Moody and driving are apparently the sonic motifs this week. I must be mad at the recent extra dose of the GOP’s craven, smug, self-righteous indignation. (Though it’s hard to have a bad time when you’re listening to Holy Ghost! or Har Mar Superstar.) Enjoy!
Whether you’re in need of a celebratory banger or something mopey because [s]he won’t return your calls and you’re going to die alone and in the company of cats and years-old newspapers, there’s something for whatever you’re feeling this weekend.
FWY! - “Garden Grove”
Houndmouth - “On the Road”
Mariah Carey x Miguel - “#Beautiful”
Du Tonc - “Surging Memories”
Shad - “Peace”
MONEY - “Bluebell Fields”
Thundercat - “Oh Sheit It’s X”
London Grammar - “Wasting My Young Years”
Sebastien Tellier x Caroline Polachek - “In The Crew Of Tea Time”
The street was empty from Trinity Church to the East River. No suits spewing from the 1-2-3 and no sad-faced men chopping chicken and onions on street carts and no assault rifles dangling lazily from shoulders around the Stock Exchange. There was, as there had always been in some sense, only emptiness and the rustle of dollars in the wind as it funneled down the urban canyons.
So the semester is finally over and the grading’s done and the fast food binge cycle is drawing to a close and I’m instituting a new, hopefully regular thing at Dohaha: the Weekend Playlist. Basically, it’s just a small collection of stuff that’s ready for the party or the drive or the dusk walkabout or whatever it is you’re up to this weekend.
She thought back on the past couple years and when she envisioned it she saw one huge beach party, a desperate, endless expanse of cocktails and glowing bar tops and people in headphones spinning knobs for other semi-enthusiastic people in open shirts the color of boredom.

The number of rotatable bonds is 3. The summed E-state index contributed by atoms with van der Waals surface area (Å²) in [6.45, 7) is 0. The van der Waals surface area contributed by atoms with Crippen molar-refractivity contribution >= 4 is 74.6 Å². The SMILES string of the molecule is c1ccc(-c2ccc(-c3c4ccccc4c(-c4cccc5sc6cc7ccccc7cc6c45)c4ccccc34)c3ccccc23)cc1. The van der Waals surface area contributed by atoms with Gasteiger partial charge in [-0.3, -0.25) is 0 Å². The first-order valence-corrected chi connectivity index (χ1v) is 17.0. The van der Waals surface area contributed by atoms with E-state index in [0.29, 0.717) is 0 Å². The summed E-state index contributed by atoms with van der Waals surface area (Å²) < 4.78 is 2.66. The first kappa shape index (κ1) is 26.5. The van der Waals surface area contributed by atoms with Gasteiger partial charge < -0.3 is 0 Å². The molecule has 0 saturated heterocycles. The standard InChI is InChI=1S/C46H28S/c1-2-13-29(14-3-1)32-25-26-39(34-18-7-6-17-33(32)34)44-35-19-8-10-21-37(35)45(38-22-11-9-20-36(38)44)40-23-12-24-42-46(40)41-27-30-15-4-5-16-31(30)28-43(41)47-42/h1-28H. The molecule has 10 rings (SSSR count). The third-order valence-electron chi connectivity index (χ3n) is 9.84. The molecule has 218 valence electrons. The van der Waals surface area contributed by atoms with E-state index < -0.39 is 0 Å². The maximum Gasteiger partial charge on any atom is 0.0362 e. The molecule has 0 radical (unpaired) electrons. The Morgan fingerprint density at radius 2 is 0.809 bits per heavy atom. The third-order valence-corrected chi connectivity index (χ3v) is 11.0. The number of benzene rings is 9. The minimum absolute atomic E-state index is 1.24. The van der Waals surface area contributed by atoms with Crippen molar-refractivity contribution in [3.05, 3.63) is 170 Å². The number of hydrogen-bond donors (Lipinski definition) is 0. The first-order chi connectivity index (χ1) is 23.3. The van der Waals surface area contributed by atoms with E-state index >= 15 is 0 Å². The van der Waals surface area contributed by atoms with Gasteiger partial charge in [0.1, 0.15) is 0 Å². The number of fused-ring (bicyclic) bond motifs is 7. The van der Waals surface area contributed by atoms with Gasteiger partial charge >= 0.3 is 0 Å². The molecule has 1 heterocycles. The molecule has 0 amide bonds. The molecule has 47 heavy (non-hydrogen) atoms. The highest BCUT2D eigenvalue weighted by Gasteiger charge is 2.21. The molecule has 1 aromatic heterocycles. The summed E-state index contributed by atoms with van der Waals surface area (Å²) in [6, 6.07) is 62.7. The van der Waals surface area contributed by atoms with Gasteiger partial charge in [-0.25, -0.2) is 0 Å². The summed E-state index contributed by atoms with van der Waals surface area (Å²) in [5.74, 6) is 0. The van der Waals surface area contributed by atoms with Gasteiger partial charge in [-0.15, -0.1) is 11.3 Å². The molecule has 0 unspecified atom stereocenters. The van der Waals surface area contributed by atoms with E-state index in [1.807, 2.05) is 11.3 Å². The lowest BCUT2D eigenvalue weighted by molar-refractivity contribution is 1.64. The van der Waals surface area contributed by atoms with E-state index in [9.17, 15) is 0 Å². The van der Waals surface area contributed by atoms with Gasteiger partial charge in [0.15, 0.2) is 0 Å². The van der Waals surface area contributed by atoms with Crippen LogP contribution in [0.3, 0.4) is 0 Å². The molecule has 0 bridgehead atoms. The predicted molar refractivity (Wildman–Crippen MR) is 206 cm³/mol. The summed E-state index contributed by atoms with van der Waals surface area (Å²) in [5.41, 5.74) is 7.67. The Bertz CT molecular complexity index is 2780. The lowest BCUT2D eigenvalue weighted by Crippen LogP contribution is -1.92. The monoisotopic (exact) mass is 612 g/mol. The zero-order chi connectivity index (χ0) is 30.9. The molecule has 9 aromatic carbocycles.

(It’s been a rough couple weeks and I’m heading to Muscat for the weekend. Back to regular posts on Sunday.)
He always imagined he’d be driving a vintage drop top as he sped away from the flames into the wilderness and humid night. A white 1998 Toyota Tercel were less romantic, perhaps, but the goal, in the end, was not to be caught. And no one suspected a man in a Turcel of anything more dangerous than an accidental, self-inflicted cut from a can of tuna.
They spent the day digging for desert roses, eyes focused on each of their own patches of the wind-beaten expanse. The sunlight encased each of them until everything but heat and sweat and thirst and the repetition of the task became forgotten, mere abstractions.
Det. O’Reilly gave one last, long look over the crime scene, the shattered glass on the pavement, the dried blood on the asphalt near the chalk outline. He didn’t envy the coroner on this one. Though, to be fair, one didn’t typically envy coroners in general.
The family prayed, as they always did, in a rough half-circle around the face of the tombstone. They said the Lord’s Prayer together, though the boy always just mouthed the words. Even at ten years old, he didn’t really buy it, and anyhow, the sight of his remaining family chanting in unison struck him as fairly ludicrous, but then again, he knew there were a lot of things he didn’t understand about the world. That feeling never really left him.
The cabin vibrates as the engines kick and the plane hurdles forward and he tries not to think of the last person he saw before turning down the corridor to his gate. But one day it will be the last thing he ever thinks of as the heart monitor calls in the nurse staff.